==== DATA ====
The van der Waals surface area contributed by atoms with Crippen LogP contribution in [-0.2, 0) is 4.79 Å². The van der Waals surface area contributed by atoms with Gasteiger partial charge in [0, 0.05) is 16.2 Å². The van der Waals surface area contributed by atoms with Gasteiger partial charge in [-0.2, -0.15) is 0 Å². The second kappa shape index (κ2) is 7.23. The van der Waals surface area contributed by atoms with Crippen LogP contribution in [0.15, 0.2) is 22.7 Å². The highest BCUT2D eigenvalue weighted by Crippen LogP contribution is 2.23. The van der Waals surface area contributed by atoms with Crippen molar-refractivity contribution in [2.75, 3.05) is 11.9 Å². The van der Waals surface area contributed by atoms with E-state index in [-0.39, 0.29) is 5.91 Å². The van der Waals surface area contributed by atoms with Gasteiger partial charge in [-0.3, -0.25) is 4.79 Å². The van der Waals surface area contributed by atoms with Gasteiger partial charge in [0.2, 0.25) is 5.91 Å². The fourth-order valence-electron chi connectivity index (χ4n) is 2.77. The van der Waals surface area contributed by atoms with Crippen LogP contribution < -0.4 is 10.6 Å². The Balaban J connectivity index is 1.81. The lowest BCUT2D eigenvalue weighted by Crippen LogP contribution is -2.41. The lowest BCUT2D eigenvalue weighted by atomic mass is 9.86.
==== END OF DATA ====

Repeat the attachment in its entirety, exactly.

The van der Waals surface area contributed by atoms with Crippen LogP contribution in [-0.2, 0) is 4.79 Å². The van der Waals surface area contributed by atoms with Gasteiger partial charge in [0, 0.05) is 16.2 Å². The van der Waals surface area contributed by atoms with Gasteiger partial charge in [-0.2, -0.15) is 0 Å². The second kappa shape index (κ2) is 7.23. The van der Waals surface area contributed by atoms with Crippen LogP contribution in [0.15, 0.2) is 22.7 Å². The highest BCUT2D eigenvalue weighted by Crippen LogP contribution is 2.23. The van der Waals surface area contributed by atoms with Crippen molar-refractivity contribution in [2.75, 3.05) is 11.9 Å². The van der Waals surface area contributed by atoms with E-state index in [-0.39, 0.29) is 5.91 Å². The van der Waals surface area contributed by atoms with Gasteiger partial charge in [-0.3, -0.25) is 4.79 Å². The van der Waals surface area contributed by atoms with Gasteiger partial charge in [0.2, 0.25) is 5.91 Å². The fourth-order valence-electron chi connectivity index (χ4n) is 2.77. The van der Waals surface area contributed by atoms with Crippen LogP contribution < -0.4 is 10.6 Å². The Balaban J connectivity index is 1.81. The lowest BCUT2D eigenvalue weighted by Crippen LogP contribution is -2.41. The lowest BCUT2D eigenvalue weighted by atomic mass is 9.86.